Lesion

(Redirected from Lesions)
Jump to: navigation, search

WikiDoc Resources for Lesion

Articles

Most recent articles on Lesion

Most cited articles on Lesion

Review articles on Lesion

Articles on Lesion in N Eng J Med, Lancet, BMJ

Media

Powerpoint slides on Lesion

Images of Lesion

Photos of Lesion

Podcasts & MP3s on Lesion

Videos on Lesion

Evidence Based Medicine

Cochrane Collaboration on Lesion

Bandolier on Lesion

TRIP on Lesion

Clinical Trials

Ongoing Trials on Lesion at Clinical Trials.gov

Trial results on Lesion

Clinical Trials on Lesion at Google

Guidelines / Policies / Govt

US National Guidelines Clearinghouse on Lesion

NICE Guidance on Lesion

NHS PRODIGY Guidance

FDA on Lesion

CDC on Lesion

Books

Books on Lesion

News

Lesion in the news

Be alerted to news on Lesion

News trends on Lesion

Commentary

Blogs on Lesion

Definitions

Definitions of Lesion

Patient Resources / Community

Patient resources on Lesion

Discussion groups on Lesion

Patient Handouts on Lesion

Directions to Hospitals Treating Lesion

Risk calculators and risk factors for Lesion

Healthcare Provider Resources

Symptoms of Lesion

Causes & Risk Factors for Lesion

Diagnostic studies for Lesion

Treatment of Lesion

Continuing Medical Education (CME)

CME Programs on Lesion

International

Lesion en Espanol

Lesion en Francais

Business

Lesion in the Marketplace

Patents on Lesion

Experimental / Informatics

List of terms related to Lesion

Editor-In-Chief: C. Michael Gibson, M.S., M.D. [1]


Overview

Lesion is derived from the Latin word "laesio" which means "injury."

A lesion is any abnormal tissue found on or in an organism, usually damaged by disease or trauma.

Causes of lesions

Lesions are caused by any process that damages tissues. A cancerous tumor is an example of a lesion, however the surrounding tissue damaged by a tumour is also a lesion. Trauma, including electrocution and chemical burns cause lesions. Certain diseases present lesions, for example the skin deformities caused by chicken pox. Lesions can also be caused by metabolic processes, like an ulcer or autoimmune activity, as in the case with many forms of arthritis.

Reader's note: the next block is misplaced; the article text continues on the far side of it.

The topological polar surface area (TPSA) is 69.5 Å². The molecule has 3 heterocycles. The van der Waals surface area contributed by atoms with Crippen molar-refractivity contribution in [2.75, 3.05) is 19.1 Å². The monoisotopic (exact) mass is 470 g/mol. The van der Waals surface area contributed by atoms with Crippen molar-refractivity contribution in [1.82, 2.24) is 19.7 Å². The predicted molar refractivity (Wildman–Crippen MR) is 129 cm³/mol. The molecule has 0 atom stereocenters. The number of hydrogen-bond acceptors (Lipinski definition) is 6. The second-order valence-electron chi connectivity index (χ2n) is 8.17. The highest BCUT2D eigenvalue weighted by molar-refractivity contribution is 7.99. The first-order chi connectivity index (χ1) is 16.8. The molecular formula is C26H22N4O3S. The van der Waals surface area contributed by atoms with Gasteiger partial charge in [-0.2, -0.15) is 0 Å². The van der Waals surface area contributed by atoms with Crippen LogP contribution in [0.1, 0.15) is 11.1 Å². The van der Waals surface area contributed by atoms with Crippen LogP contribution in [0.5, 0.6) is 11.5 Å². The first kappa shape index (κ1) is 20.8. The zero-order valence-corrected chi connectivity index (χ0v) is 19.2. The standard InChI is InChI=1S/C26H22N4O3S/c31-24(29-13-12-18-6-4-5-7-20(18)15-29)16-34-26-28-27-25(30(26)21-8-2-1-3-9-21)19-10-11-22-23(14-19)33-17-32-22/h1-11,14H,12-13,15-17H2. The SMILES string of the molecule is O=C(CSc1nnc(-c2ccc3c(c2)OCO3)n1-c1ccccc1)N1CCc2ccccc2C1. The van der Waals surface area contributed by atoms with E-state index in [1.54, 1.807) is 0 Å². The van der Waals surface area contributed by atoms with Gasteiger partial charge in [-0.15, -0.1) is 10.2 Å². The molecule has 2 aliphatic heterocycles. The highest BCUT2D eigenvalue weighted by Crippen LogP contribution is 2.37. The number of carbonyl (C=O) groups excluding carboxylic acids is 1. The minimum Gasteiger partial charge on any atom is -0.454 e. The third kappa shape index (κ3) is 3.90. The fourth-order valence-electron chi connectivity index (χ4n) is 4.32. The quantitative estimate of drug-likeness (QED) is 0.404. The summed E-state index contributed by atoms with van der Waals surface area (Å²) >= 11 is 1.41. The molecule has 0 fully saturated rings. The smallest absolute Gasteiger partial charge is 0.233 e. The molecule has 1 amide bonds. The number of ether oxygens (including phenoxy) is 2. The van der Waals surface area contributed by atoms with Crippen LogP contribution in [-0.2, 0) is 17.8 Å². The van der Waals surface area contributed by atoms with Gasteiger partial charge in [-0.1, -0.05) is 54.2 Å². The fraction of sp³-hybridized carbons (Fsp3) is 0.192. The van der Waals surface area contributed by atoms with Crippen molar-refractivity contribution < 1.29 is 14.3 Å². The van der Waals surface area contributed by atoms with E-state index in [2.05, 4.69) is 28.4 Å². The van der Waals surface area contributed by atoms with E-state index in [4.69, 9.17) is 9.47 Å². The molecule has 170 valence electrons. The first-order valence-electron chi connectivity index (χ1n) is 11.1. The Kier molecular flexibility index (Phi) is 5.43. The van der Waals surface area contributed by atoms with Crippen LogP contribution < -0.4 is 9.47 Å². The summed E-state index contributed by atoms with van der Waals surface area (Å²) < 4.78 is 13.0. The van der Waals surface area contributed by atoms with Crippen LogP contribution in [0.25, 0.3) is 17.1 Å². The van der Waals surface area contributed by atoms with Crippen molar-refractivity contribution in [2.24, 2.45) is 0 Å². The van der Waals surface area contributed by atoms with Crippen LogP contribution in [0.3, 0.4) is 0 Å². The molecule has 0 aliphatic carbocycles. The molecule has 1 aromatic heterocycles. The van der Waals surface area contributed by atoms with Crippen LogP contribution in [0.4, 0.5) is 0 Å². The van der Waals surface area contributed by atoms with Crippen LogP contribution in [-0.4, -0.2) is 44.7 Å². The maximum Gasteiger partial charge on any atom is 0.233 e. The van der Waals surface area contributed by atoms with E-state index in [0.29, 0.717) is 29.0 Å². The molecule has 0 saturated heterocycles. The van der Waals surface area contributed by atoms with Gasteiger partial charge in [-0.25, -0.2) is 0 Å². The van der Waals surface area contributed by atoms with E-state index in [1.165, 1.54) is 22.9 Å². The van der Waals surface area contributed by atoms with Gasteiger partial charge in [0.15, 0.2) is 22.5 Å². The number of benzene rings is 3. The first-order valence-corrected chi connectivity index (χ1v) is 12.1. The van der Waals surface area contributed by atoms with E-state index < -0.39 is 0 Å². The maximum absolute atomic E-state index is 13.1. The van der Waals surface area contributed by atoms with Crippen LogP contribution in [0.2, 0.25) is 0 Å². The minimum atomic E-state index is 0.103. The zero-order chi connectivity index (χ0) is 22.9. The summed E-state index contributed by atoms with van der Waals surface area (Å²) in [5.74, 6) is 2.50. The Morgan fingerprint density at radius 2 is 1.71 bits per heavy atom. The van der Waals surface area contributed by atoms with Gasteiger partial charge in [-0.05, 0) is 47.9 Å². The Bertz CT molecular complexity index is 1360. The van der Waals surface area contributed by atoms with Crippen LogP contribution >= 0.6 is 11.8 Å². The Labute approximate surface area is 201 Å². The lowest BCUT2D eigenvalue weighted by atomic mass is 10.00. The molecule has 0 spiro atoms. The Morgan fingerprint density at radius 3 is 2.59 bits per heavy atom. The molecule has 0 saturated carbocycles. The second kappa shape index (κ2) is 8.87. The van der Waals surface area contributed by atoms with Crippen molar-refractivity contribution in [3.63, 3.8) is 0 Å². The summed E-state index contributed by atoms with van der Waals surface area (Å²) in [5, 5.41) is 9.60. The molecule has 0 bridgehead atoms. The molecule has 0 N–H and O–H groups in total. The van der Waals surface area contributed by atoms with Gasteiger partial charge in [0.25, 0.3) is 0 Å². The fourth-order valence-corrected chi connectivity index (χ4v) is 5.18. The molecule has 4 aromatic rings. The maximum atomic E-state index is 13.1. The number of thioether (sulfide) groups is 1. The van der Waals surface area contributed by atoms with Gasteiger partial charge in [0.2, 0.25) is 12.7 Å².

Lesions are sometimes intentionally inflicted during neurosurgery, such as the carefully-placed brain lesion used to treat epilepsy and other brain disorders.

Note that lesions are not limited to animals or humans; damaged plants are said to have lesions.

Types of lesions

Because the definition of lesion is so broad, the varieties of lesions are virtually endless. They are subsequently classified by their features. If a lesion is caused by cancer it will be classified as malignant versus benign. They may be classified by the shape they form, as is the case with many ulcers which appear like as a bullseye or 'target'. Their size may be specified as gross or histologic depending on if they are visible to the unaided eye or if they require a microscope to see.

An additional classification that is sometimes used is based on whether or not a lesion occupies space. A space occupying lesion, as the name suggests, occupies space and may impinge on nearby structures, whereas a non space occupying lesion is simply a hole in the tissue, e.g. a small area of the brain that has turned to fluid following a stroke.

Some lesions have specialized names, like the Gohn lesions in the lungs of tuberculosis victims. The characteristic skin lesions of a varicella-zoster virus infection are called chickenpox. Lesion of the teeth are usually called dental caries.

Finally, they are often classified by their location. For example, compare a 'skin lesion' versus a 'brain lesion'.

See also

External Links

Brain Lesion Locator. Diagnosis of Brain Lesions


de:Läsion id:Lesi sv:Lesion




Linked-in.jpg